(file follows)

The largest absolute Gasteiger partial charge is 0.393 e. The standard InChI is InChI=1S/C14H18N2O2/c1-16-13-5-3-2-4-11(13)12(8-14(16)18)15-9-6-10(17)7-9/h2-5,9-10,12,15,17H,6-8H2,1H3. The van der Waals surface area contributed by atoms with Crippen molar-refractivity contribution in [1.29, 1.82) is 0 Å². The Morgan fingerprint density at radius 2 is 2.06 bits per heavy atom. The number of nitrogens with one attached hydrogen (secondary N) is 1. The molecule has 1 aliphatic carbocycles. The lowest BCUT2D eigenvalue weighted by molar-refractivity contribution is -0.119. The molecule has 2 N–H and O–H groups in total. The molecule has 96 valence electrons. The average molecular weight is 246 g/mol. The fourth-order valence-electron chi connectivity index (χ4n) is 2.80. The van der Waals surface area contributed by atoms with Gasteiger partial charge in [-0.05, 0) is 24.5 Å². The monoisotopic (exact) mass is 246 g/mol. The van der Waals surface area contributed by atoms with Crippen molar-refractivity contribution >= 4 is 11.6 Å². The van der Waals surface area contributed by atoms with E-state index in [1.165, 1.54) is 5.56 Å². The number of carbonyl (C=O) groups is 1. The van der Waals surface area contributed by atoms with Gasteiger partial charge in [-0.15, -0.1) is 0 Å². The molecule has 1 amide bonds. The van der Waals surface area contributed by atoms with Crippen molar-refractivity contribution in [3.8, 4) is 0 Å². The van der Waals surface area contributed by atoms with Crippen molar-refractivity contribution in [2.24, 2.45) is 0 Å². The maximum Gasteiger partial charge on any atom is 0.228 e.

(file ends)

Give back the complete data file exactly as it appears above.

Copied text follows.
The largest absolute Gasteiger partial charge is 0.393 e. The standard InChI is InChI=1S/C14H18N2O2/c1-16-13-5-3-2-4-11(13)12(8-14(16)18)15-9-6-10(17)7-9/h2-5,9-10,12,15,17H,6-8H2,1H3. The van der Waals surface area contributed by atoms with Crippen molar-refractivity contribution in [1.29, 1.82) is 0 Å². The Morgan fingerprint density at radius 2 is 2.06 bits per heavy atom. The number of nitrogens with one attached hydrogen (secondary N) is 1. The molecule has 1 aliphatic carbocycles. The lowest BCUT2D eigenvalue weighted by molar-refractivity contribution is -0.119. The molecule has 2 N–H and O–H groups in total. The molecule has 96 valence electrons. The average molecular weight is 246 g/mol. The fourth-order valence-electron chi connectivity index (χ4n) is 2.80. The van der Waals surface area contributed by atoms with Gasteiger partial charge in [-0.05, 0) is 24.5 Å². The monoisotopic (exact) mass is 246 g/mol. The van der Waals surface area contributed by atoms with Crippen molar-refractivity contribution >= 4 is 11.6 Å². The van der Waals surface area contributed by atoms with E-state index in [1.165, 1.54) is 5.56 Å². The number of carbonyl (C=O) groups is 1. The van der Waals surface area contributed by atoms with Gasteiger partial charge in [-0.15, -0.1) is 0 Å². The molecule has 1 amide bonds. The van der Waals surface area contributed by atoms with Crippen molar-refractivity contribution in [3.8, 4) is 0 Å². The van der Waals surface area contributed by atoms with Crippen molar-refractivity contribution in [2.24, 2.45) is 0 Å². The maximum Gasteiger partial charge on any atom is 0.228 e.